The cover art for GUTS, released Sept. 8, depicts Olivia Rodrigo both sultrily and solemnly strewn against a backdrop of dark purple. This color choice can be construed as an ode to Rodrigo’s debut album SOUR, iconic for its much lighter shade of purple. Rodrigo’s decision to retain the same color yet darken the hue gestures to listeners that GUTS can be understood as a continuation of SOUR — only much more mature and bold in its willingness to traverse raunchy themes.
Rodrigo’s highly anticipated sophomore record sheds light on her own self-destructive tendencies and intimate experiences, revealing her “guts” — a captivating, visceral whirlwind of emotions. Leaning into the early 2000s, grunge-pop sound, the twenty-year-old artist explores the woes and excitement of coming into adulthood over the course of 12 vulnerably crafted songs.
The album’s most interesting tracks exhibit a playful mentality towards heartbreak. In “Get Him Back!” Rodrigo’s speak-singing simulates a stream of gossip that she would tell a friend. It is the quintessential love-hate anthem, as Rodrigo toys with the polysemic phrase “get him back” — simultaneously indicating desires for both revenge and reconciliation. She gushes, “I wanna break his heart/ Then be the one to stitch it up.” Lyrically clever and sonically fun, the track is one of the many highlights on GUTS.
“Ballad of a Homeschooled Girl” marks another moment on the record where Rodrigo candidly yet cheekily reflects on her own mortification and inability to properly interpret social cues. She laments, “Talked to this hot guy, swore I was his type/ Guess that he was making out with boys like the whole night.” While Rodrigo successfully conveys the extent of her distress, belting that she wants to “curl up and die,” she also demonstrates that she doesn’t take herself too seriously.
Musically, GUTS is also imbued with a nostalgic quality. Both “Ballad of a Homeschooled Girl” and “Get Him Back!” could easily be imagined on the soundtrack of an early 2000s rom-com. Opener “All-American Bitch” fits nicely into the riot grrrl movement of the ’90s; while Rodrigo feigns passivity on the track, listeners are made aware of the satirical nature of the song through its lyrical juxtaposition against the harsh musical composition and cathartic yelling. Bringing back this sound translates as a refreshing and experimental move for Rodrigo.
While it is fun to see Rodrigo deviate from a more current, mainstream sound, it was ultimately a ballad — 2021’s “Driver’s License” — that bolstered Rodrigo to stardom. Thus, it’s unsurprising that GUTS also has its fair share of poignant tracks. In “Lacy,” the musician ruminates on her debilitating admiration for another girl, teetering between hatred and homoerotic attraction. The song’s wordplay showcases a profound growth in Rodrigo’s lyricism — she confesses, “Like ribbons in your hair/ my stomach’s all in knots.”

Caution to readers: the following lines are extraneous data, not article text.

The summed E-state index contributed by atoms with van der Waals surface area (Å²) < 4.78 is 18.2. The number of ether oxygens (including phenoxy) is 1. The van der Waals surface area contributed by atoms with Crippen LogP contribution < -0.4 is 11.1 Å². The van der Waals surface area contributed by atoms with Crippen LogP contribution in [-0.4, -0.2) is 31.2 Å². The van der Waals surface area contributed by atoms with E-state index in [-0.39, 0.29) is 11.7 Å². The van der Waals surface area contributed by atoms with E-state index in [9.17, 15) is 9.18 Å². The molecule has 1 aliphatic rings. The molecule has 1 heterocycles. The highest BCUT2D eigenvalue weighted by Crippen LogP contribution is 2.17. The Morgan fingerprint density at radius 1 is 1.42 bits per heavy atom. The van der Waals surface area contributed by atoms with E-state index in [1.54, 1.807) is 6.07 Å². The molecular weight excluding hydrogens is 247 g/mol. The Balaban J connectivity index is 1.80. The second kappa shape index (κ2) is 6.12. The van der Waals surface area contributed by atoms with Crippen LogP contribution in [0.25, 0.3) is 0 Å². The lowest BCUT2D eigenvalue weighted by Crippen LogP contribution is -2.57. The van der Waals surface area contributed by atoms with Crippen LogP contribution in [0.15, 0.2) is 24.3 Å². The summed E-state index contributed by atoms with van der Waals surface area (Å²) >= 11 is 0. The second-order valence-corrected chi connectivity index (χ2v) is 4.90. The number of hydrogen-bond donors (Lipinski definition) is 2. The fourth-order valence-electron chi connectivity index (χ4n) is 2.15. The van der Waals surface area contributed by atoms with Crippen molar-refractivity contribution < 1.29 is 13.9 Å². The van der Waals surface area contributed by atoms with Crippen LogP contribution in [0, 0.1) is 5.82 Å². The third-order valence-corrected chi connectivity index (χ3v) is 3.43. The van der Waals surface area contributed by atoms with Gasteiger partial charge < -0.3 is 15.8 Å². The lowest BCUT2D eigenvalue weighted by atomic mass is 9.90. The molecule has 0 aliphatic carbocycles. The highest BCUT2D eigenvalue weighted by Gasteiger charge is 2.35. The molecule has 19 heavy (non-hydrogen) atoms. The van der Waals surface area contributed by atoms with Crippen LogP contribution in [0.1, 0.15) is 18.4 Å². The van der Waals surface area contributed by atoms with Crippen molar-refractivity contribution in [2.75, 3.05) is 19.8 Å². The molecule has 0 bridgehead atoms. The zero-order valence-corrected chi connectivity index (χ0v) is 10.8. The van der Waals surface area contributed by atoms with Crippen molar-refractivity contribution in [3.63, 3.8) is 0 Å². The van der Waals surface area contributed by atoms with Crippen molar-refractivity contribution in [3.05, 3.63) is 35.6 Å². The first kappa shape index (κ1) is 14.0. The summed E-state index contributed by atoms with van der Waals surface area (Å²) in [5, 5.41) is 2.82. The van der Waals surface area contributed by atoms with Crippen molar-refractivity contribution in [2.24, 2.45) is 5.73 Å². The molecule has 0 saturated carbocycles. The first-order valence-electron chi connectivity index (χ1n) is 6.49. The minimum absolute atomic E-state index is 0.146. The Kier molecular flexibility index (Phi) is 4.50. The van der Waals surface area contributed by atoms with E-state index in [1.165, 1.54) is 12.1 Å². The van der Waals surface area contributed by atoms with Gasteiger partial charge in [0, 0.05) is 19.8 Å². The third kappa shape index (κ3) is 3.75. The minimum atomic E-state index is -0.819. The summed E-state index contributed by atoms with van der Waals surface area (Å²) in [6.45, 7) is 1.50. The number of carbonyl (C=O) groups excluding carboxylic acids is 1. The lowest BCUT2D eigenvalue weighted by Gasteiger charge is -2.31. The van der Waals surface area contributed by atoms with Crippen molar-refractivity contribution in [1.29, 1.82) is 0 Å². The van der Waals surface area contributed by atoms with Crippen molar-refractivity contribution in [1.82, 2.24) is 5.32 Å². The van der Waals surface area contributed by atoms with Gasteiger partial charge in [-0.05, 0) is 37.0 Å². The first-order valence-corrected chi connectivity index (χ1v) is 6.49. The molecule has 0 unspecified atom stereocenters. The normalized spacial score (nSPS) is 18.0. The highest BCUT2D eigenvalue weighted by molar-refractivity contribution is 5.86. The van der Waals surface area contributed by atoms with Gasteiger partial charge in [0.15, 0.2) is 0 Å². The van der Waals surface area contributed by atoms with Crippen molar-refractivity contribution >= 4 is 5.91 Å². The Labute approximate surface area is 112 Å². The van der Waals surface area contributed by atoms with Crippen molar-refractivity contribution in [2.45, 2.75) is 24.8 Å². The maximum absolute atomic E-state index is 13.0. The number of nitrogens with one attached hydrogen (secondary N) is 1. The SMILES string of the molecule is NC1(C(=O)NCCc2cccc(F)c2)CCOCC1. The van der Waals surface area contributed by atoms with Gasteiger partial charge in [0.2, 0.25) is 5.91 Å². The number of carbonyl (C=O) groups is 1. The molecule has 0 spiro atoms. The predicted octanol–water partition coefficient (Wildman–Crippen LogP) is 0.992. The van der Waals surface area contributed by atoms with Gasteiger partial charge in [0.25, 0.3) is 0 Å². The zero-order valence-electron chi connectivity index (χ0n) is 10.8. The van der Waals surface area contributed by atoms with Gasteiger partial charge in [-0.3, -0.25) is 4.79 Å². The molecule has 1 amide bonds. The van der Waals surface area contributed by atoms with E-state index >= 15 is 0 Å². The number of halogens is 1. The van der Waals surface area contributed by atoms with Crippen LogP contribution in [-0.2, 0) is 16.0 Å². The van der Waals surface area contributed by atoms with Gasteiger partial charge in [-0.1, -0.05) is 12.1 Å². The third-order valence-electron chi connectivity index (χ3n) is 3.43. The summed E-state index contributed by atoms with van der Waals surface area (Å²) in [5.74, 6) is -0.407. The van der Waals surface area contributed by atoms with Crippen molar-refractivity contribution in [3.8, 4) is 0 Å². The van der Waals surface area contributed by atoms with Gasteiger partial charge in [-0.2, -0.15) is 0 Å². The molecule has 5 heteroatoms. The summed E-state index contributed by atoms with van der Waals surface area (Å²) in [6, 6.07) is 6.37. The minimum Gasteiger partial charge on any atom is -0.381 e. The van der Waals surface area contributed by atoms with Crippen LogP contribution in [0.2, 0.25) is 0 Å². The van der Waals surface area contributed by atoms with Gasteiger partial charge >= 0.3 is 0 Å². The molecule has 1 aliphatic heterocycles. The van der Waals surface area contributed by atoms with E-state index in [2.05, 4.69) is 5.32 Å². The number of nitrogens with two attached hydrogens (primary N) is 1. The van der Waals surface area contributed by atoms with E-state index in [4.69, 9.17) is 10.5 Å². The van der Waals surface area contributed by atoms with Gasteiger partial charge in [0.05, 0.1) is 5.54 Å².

This homoerotic ambiguity can also be detected in one of the deluxe songs “Obsessed,” where Rodrigo delves into her all-consuming fascination with her partner’s ex. In her previous project SOUR, she elaborated upon her envy and insecurity regarding other women in several tracks, such as “Driver’s License,” “Enough for You” and “Happier.” As GUTS bears a resemblance to SOUR, it makes sense that the two albums share similar themes. However, it is exciting to see Rodrigo navigate this motif with even more nuance.
Aside from the notable thematic and lyrical growth that GUTS adds to Rodrigo’s discography, it also provides an immensely enjoyable experience for listeners. The album is saturated with songs that get stuck in your head immediately. Rodrigo unabashedly expresses her angst and rage in a way that often feels facetious, clever and unexpected.
In closer “Teenage Dream,” Rodrigo discloses her anxiety that she has already peaked in life. While she did set the bar incredibly high with SOUR, GUTS proves that she is far from a musical plateau. Rodrigo has succeeded at creating a complex, nostalgic yet invigorating body of work, spilling her guts in every song. Knowing that Rodrigo struggles with apprehension regarding her ability to continuously exceed expectations, it is refreshing to see her merely adjust her hue of purple rather than explore completely new expressive shades. There is something reclamatory about her decision to go at her own pace in her artistry.